- Assignment 4: Extensive focus on mark making and line, looking deeper into emotions and producing a continuous line. – Texture and layers
- Assignment 5: Shape, form and enhancing work through a range of compositions and settings. – Form, composition and combinations.
Personal, layers, texture, emotion, message, line/marks and shape/form.
Work throughout this course:
Particular focus and enjoyment from the last 3 exercises ‘Unspoken Journey’, ‘Nature combined’ and ‘Discarded’ a theme emerges, natural and concrete world. Living within the rural county of Wiltshire there is always strong feelings towards new construction and old rubbish building up within the remaining green areas.
I remain part of this, mourning the loss of the quiet and open spaces that surround me and the memories of a time lost forever.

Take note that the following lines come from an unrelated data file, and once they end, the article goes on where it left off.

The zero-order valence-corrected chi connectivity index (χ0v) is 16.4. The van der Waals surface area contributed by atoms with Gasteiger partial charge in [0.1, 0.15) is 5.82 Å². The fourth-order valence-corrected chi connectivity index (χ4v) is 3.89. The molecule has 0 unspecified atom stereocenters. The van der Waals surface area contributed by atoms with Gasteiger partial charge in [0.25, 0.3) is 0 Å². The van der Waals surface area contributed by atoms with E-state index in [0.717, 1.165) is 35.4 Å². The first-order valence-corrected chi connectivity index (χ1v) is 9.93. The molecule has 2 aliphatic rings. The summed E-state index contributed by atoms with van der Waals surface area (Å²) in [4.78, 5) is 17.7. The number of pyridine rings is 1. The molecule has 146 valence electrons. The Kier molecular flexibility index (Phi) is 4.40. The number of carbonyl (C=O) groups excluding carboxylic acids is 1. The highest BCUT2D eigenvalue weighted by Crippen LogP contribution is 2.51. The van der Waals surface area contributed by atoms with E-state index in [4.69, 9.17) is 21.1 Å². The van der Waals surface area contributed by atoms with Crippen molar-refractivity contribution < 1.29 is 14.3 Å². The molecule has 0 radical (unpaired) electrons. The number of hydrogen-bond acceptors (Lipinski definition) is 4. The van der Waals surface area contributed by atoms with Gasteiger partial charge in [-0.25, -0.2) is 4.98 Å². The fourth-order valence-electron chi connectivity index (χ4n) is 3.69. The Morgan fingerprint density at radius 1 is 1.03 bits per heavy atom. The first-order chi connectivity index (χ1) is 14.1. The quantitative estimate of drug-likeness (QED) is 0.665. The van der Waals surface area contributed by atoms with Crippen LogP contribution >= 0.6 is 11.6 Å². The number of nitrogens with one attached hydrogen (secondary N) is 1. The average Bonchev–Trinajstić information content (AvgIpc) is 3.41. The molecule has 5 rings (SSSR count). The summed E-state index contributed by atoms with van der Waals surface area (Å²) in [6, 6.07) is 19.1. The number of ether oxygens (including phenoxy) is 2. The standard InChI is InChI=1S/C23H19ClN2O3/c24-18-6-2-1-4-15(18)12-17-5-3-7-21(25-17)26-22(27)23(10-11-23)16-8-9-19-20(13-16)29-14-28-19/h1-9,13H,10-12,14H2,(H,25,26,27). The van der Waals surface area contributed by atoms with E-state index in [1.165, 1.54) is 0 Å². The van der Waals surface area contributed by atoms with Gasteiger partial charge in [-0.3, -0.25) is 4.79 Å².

From graffiti to housing, the impact can vary, both continue to come together, in more beautiful ways at times – a concrete wall can become art for another, architecture can compliment nature. Glass buildings reflecting the sky’s and urban art to compliment surfaces.
Somehow people and nature have come together and become one. When you look closely at everyday things, often beauty is to be found. No matter how much we try to subdue nature, it still comes shining through.
A poem by W.H. Auden writes about nature and the manmade world within a subtle way that resonates with me.
‘As I Walked Out One Evening’